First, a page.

What do you do when you’ve got a very busy agenda, a very ambiguous economic climate (not just your own but the whole world’s!) and a very ‘iffy’ political arena in which to play…and you just so happen to be in charge of official interest rates?
Oh, then there’s the threat of a double dissolution election the PM decides to throw out there as an extra curveball. And did I mention your illustrious leader is about to exit, stage left? Or right. Depending where you sit during the monthly boardroom meetings I guess.
This is the conundrum the Reserve Bank is facing, not just in the immediate here and now, but seemingly for the remainder of 2016. And if most analysts are to be believed, the answer is…you do nothing.
Or rather, you determine that 2.00 per cent is a nice place to be and you might just stay there for a while. Why not? The economy certainly isn’t going anywhere in a hurry.
This year has tuned out to be a busy one on the RBA’s calendar. Leading many financial commentators to believe that Australian mortgage owners can expect rates to remain right where they are for the rest of the year.
So much to do…
Upon Malcolm Turnbull’s announcement last week that he’d bring both Houses of Parliament back for a sitting in April to deal with the Australian Building and Construction Commission (ABCC) Bill, followed by a double dissolution election in July if a satisfactory outcome wasn’t met, interest rate watchers put the final nail in the rate reduction coffin for 2016.
Most traders are now speculating on a February 2017 cut at the very earliest, which they believe will see the cash rate dropped to 1.75 per cent.
In between time, the Reserve has a lot of other things going on; not least of which is the latest political drama out of our fine capital…so let’s take a peak at the 2016 interest rate saga…
- A few alarming sharemarket hiccups had punters tipping a July cut. Since then however share markets have recovered close to 10 per cent, which, according to analysts, means no reduction is required in the immediate future.
- Turnbull has virtually hamstrung the central bank in May, bringing the budget forward a week to the first Tuesday of the month. Stevens could be reluctant to steal the political thunder by announcing a rate cut on the same day.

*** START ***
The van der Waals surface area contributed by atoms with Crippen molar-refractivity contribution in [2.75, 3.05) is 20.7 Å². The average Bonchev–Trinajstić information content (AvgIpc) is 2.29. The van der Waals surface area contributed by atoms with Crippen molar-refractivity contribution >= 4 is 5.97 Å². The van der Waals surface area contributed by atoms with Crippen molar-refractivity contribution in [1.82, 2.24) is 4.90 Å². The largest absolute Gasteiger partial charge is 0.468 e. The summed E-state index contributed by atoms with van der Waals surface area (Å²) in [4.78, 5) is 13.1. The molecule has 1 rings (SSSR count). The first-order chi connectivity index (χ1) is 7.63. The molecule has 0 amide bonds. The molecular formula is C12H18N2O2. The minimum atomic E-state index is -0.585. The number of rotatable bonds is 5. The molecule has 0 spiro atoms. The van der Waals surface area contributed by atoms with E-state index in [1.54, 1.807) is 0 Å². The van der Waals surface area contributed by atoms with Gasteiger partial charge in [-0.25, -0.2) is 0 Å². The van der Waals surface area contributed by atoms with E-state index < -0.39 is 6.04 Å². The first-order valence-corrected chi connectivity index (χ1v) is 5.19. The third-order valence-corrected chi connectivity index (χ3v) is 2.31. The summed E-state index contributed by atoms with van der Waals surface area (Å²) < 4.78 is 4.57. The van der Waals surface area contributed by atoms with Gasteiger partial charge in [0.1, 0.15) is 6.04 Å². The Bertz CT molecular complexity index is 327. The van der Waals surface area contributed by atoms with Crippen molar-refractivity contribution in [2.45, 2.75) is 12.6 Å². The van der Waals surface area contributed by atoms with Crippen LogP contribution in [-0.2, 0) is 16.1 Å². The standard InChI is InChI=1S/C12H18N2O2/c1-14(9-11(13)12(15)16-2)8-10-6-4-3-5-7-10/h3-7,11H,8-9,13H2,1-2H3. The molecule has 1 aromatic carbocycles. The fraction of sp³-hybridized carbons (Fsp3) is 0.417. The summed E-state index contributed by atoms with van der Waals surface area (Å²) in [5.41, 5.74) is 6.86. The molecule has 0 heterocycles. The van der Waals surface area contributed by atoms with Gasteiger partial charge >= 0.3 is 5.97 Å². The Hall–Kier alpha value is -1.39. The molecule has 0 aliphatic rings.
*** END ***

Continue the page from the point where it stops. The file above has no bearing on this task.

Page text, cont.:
- June is pretty much out, being the month before a potential election, and reducing the cash rate just a few days after the election in July is unlikely.
- A cash rate cut in August could be on the cards, if it weren’t for the fact that Governor Stevens’ term comes to an end on September 17th. I’m thinking the RBA will have a lot going on, what with handover of his official role during that time.
- October will of course see a new Governor (or Governess) at the helm and most financial boffins agree you wouldn’t be considering cutting rates so soon after taking command. He or she will need some settling in time first.
- Then of course we’re entering into the silly season, and whole new raft of possible roadblocks will present to challenge any potential interest rate moves.
All that being said, when it comes to interest rate policy and the politics of keeping the economy on track in a very global context, anything can change in an instant.
Plus Stevens has a bit of a history when it comes to ignoring political ‘argy bargy’, in favour of doing what feels right when it comes to raising or lowering rates.
Just last May he pipped Tony at the post, cutting the official cash rate to 2 per cent a week before the budget. And in 2007, Stevens was the first governor to up rates in the midst of a federal election.
Not only that, the latter decision directly undermined then PM John Howard, who was promising to keep interest rates lower than they would be under Labor. Whoops!
No more for you!
ANZ analysts agree that the current 2.00 per cent cash rate will hold steady for the remainder of 2016.
“With the economy on a slightly firmer footing and the risks around the global outlook dissipating, we now think further monetary policy easing is less likely and that the Reserve Bank is more likely to keep the cash rate unchanged at 2%,” said Felicity Emmett, head of Australian economics at the bank.
She said even though the worldwide fiscal balance remained tenuous, local business sentiment suggested a recovery in non-mining activity is gaining traction.
“Moreover, the labour market is coming off a much better base, with the unemployment rate now down to 5.8%,” observed Emmett.
The take home message for investors and homeowners is that we probably shouldn’t be banking on our current mortgage burden getting any lighter, any time soon. Just something to keep in mind when planning for future property debt.